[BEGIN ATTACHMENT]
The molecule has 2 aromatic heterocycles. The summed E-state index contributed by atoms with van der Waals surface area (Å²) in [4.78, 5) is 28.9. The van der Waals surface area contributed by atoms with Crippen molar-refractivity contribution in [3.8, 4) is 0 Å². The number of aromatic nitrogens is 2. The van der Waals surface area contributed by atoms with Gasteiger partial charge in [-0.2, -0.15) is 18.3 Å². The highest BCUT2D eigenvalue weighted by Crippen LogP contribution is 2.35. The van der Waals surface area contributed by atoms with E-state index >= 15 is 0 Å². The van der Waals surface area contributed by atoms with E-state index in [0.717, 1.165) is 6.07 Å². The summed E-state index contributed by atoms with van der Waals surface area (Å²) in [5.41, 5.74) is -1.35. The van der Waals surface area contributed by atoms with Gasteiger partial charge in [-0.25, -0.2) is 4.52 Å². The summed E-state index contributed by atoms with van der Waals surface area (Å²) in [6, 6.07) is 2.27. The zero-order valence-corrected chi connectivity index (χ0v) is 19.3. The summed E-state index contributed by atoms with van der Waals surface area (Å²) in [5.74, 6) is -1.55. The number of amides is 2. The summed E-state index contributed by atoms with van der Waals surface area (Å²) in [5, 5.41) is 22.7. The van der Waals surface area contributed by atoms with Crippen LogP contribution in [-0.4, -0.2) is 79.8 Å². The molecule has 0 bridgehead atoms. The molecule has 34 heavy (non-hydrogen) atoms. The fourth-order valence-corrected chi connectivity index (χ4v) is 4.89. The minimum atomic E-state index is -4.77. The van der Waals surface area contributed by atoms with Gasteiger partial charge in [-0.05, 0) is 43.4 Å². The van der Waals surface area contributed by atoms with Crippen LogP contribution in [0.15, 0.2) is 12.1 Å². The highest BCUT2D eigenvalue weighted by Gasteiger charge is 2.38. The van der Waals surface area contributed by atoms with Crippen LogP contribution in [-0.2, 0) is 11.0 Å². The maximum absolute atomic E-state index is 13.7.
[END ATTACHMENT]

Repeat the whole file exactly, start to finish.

The molecule has 2 aromatic heterocycles. The summed E-state index contributed by atoms with van der Waals surface area (Å²) in [4.78, 5) is 28.9. The van der Waals surface area contributed by atoms with Crippen molar-refractivity contribution in [3.8, 4) is 0 Å². The number of aromatic nitrogens is 2. The van der Waals surface area contributed by atoms with Gasteiger partial charge in [-0.2, -0.15) is 18.3 Å². The highest BCUT2D eigenvalue weighted by Crippen LogP contribution is 2.35. The van der Waals surface area contributed by atoms with E-state index >= 15 is 0 Å². The van der Waals surface area contributed by atoms with E-state index in [0.717, 1.165) is 6.07 Å². The summed E-state index contributed by atoms with van der Waals surface area (Å²) in [5.41, 5.74) is -1.35. The van der Waals surface area contributed by atoms with Gasteiger partial charge in [-0.25, -0.2) is 4.52 Å². The summed E-state index contributed by atoms with van der Waals surface area (Å²) in [6, 6.07) is 2.27. The zero-order valence-corrected chi connectivity index (χ0v) is 19.3. The summed E-state index contributed by atoms with van der Waals surface area (Å²) in [5.74, 6) is -1.55. The number of amides is 2. The summed E-state index contributed by atoms with van der Waals surface area (Å²) in [5, 5.41) is 22.7. The van der Waals surface area contributed by atoms with Crippen LogP contribution in [-0.4, -0.2) is 79.8 Å². The molecule has 0 bridgehead atoms. The molecule has 34 heavy (non-hydrogen) atoms. The fourth-order valence-corrected chi connectivity index (χ4v) is 4.89. The minimum atomic E-state index is -4.77. The van der Waals surface area contributed by atoms with Gasteiger partial charge in [-0.05, 0) is 43.4 Å². The van der Waals surface area contributed by atoms with Crippen LogP contribution in [0.15, 0.2) is 12.1 Å². The highest BCUT2D eigenvalue weighted by Gasteiger charge is 2.38. The van der Waals surface area contributed by atoms with Crippen LogP contribution in [-0.2, 0) is 11.0 Å². The maximum absolute atomic E-state index is 13.7.